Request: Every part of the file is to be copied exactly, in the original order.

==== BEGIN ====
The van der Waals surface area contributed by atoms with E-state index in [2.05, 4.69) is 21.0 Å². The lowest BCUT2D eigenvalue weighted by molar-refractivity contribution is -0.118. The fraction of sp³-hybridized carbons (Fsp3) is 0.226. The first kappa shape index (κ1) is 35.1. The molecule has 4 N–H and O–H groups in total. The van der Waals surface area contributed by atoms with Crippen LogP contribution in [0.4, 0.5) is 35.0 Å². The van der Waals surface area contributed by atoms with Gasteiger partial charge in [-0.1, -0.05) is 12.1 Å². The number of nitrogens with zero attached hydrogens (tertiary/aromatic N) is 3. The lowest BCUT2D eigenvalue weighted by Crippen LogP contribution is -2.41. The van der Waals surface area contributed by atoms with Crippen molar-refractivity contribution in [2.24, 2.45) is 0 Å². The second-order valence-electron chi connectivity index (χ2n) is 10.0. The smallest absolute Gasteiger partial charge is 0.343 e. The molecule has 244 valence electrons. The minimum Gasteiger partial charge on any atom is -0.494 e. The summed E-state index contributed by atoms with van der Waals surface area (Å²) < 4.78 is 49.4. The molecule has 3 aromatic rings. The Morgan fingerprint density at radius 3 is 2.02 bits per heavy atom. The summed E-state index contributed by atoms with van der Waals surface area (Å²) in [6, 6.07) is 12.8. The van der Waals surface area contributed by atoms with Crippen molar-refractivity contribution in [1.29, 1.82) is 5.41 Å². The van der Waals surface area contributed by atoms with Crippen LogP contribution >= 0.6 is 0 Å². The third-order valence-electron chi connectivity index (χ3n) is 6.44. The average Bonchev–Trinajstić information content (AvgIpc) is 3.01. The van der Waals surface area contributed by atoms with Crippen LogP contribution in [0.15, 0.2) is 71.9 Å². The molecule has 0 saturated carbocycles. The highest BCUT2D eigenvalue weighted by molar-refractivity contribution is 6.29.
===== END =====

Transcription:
The van der Waals surface area contributed by atoms with E-state index in [2.05, 4.69) is 21.0 Å². The lowest BCUT2D eigenvalue weighted by molar-refractivity contribution is -0.118. The fraction of sp³-hybridized carbons (Fsp3) is 0.226. The first kappa shape index (κ1) is 35.1. The molecule has 4 N–H and O–H groups in total. The van der Waals surface area contributed by atoms with Crippen LogP contribution in [0.4, 0.5) is 35.0 Å². The van der Waals surface area contributed by atoms with Gasteiger partial charge in [-0.1, -0.05) is 12.1 Å². The number of nitrogens with zero attached hydrogens (tertiary/aromatic N) is 3. The lowest BCUT2D eigenvalue weighted by Crippen LogP contribution is -2.41. The van der Waals surface area contributed by atoms with Crippen molar-refractivity contribution in [2.24, 2.45) is 0 Å². The second-order valence-electron chi connectivity index (χ2n) is 10.0. The smallest absolute Gasteiger partial charge is 0.343 e. The molecule has 244 valence electrons. The minimum Gasteiger partial charge on any atom is -0.494 e. The summed E-state index contributed by atoms with van der Waals surface area (Å²) < 4.78 is 49.4. The molecule has 3 aromatic rings. The Morgan fingerprint density at radius 3 is 2.02 bits per heavy atom. The summed E-state index contributed by atoms with van der Waals surface area (Å²) in [6, 6.07) is 12.8. The van der Waals surface area contributed by atoms with Crippen molar-refractivity contribution in [1.29, 1.82) is 5.41 Å². The van der Waals surface area contributed by atoms with Crippen LogP contribution >= 0.6 is 0 Å². The third-order valence-electron chi connectivity index (χ3n) is 6.44. The average Bonchev–Trinajstić information content (AvgIpc) is 3.01. The van der Waals surface area contributed by atoms with Crippen LogP contribution in [0.15, 0.2) is 71.9 Å². The molecule has 0 saturated carbocycles. The highest BCUT2D eigenvalue weighted by molar-refractivity contribution is 6.29.